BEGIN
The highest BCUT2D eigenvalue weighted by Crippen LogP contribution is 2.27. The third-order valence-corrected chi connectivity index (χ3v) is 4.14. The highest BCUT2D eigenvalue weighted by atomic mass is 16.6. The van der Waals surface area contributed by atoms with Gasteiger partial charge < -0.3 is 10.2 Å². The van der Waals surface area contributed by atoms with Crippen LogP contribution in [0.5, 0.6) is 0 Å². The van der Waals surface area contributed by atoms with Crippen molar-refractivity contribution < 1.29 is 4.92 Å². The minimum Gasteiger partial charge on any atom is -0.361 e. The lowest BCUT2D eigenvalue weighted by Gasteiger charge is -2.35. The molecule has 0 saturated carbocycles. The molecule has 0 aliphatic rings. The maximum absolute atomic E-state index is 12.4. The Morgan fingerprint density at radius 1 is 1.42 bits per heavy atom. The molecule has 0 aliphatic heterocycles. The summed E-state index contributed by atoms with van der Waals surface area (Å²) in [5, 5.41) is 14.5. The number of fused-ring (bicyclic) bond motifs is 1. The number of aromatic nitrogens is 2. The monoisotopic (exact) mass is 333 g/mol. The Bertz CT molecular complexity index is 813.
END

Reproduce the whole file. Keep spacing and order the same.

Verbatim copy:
The highest BCUT2D eigenvalue weighted by Crippen LogP contribution is 2.27. The third-order valence-corrected chi connectivity index (χ3v) is 4.14. The highest BCUT2D eigenvalue weighted by atomic mass is 16.6. The van der Waals surface area contributed by atoms with Gasteiger partial charge < -0.3 is 10.2 Å². The van der Waals surface area contributed by atoms with Crippen LogP contribution in [0.5, 0.6) is 0 Å². The van der Waals surface area contributed by atoms with Crippen molar-refractivity contribution < 1.29 is 4.92 Å². The minimum Gasteiger partial charge on any atom is -0.361 e. The lowest BCUT2D eigenvalue weighted by Gasteiger charge is -2.35. The molecule has 0 saturated carbocycles. The molecule has 0 aliphatic rings. The maximum absolute atomic E-state index is 12.4. The Morgan fingerprint density at radius 1 is 1.42 bits per heavy atom. The molecule has 0 aliphatic heterocycles. The summed E-state index contributed by atoms with van der Waals surface area (Å²) in [5, 5.41) is 14.5. The number of fused-ring (bicyclic) bond motifs is 1. The number of aromatic nitrogens is 2. The monoisotopic (exact) mass is 333 g/mol. The Bertz CT molecular complexity index is 813.